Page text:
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TOPIC: wood heat augmentation?

wood heat augmentation? 22 Dec 2004 11:35 #24710

  • Mike
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Since we were talking heat I thought I'd add this discussion.I stayed at a 20 unit motel when I was working my theatre. I complained about my oil bill and he says.... I heat this place for 4.00 a day. He had a stand alone wood furnace about 100 ft from the motel. Buried insulated pipes connect to his hot water boiler system and it provides all the heat and the hw for his units in Northern Maine. Has anyone used these? Here's a link to a discussion group.
http://www.woodheat.org/technology/outboiler.htm

One of my theatres could probably use this. 10,000.00 oil bill this year!



Michael Hurley
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Re: wood heat augmentation? 22 Dec 2004 13:07 #24711

  • jimor
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The major thing one should understand in figuring the efficiency and cost of heating, is mainly the price of fuel. If the guy in Mike's example is getting his wood 'dirt cheap' then the fact that his wood furnace may not be the most efficient may not matter. For most people, it is the cost of the fuel over the long run that is the determing factor. Thus, though some fuels are much more energy dense per unit of transport cost, the final price of the fuel usually rules. Fuel oil may be the most energy dense, but the cost of transport is high; natural gas is less energy dense, but cost of transport over existing street piping is less; coal is cheaper in some areas, but transport cost and furnace cleaning make it more expensive, pollution concerns aside. Electic heat is the most expensive in most areas, but there is no transport cost and the efficiency is nearly 100%, so one must consider these factors in addition to the amortized cost of heating equipment and afterwards costs such as cinder removal in the case of coal, and the odor factor of oil, for example.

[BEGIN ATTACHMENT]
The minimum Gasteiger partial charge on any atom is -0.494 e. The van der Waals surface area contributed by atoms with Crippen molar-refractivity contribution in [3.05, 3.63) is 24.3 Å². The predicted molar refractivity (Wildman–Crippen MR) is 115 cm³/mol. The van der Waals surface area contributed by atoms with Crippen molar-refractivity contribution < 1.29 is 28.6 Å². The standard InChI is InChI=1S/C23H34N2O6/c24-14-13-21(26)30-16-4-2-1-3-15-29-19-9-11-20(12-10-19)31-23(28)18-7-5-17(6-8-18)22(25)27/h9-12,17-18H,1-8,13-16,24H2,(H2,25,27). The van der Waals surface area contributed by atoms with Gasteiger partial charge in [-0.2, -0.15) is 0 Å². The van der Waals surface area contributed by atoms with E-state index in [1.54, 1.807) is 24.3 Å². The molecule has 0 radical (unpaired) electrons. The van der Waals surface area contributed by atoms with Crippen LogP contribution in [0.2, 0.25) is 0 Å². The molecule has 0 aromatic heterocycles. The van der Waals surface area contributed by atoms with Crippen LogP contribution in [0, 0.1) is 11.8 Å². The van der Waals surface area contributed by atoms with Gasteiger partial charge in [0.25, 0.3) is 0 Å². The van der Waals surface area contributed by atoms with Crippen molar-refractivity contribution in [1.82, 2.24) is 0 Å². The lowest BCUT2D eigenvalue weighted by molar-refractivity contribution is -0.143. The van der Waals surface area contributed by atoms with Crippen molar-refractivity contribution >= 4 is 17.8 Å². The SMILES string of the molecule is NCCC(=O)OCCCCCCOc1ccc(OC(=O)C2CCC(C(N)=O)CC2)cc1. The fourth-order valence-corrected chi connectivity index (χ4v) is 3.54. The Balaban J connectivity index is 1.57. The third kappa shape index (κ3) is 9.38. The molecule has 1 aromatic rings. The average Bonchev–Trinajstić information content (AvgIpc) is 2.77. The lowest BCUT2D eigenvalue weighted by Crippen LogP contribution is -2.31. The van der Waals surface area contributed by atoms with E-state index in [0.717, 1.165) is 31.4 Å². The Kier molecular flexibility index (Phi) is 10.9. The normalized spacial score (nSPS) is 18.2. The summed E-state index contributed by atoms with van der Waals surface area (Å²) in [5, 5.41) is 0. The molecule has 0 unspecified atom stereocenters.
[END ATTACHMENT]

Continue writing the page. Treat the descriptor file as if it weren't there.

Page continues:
If we could ingore installation costs, then only fuel factors would matter, but few have that luxury. When we add in the pros and cons of various heat delivery systems as opposed to merely converting the fuel to heat, then we have other factors to consider: radiators are efficient, but who wants to sit next to one? Hot air can be evenly dispersed, but it is almost always very dry, and that causes many problems. Humidification may help that, but it is difficult to control on a large scale and is another expense, especially as regards maintenance in view of minerals build up and consequent clogging of the works, not to mention bacterial and fungal contamination. Then there is the matter of noise and vibration from fan units, as well as steam traps on steam systems. Who ever said that heating a theatre was easy??!
Jim R. (new E-mail: This e-mail address is being protected from spambots. You need JavaScript enabled to view it ) member: www.HistoricTheatres.org
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Re: wood heat augmentation? 22 Dec 2004 14:27 #24712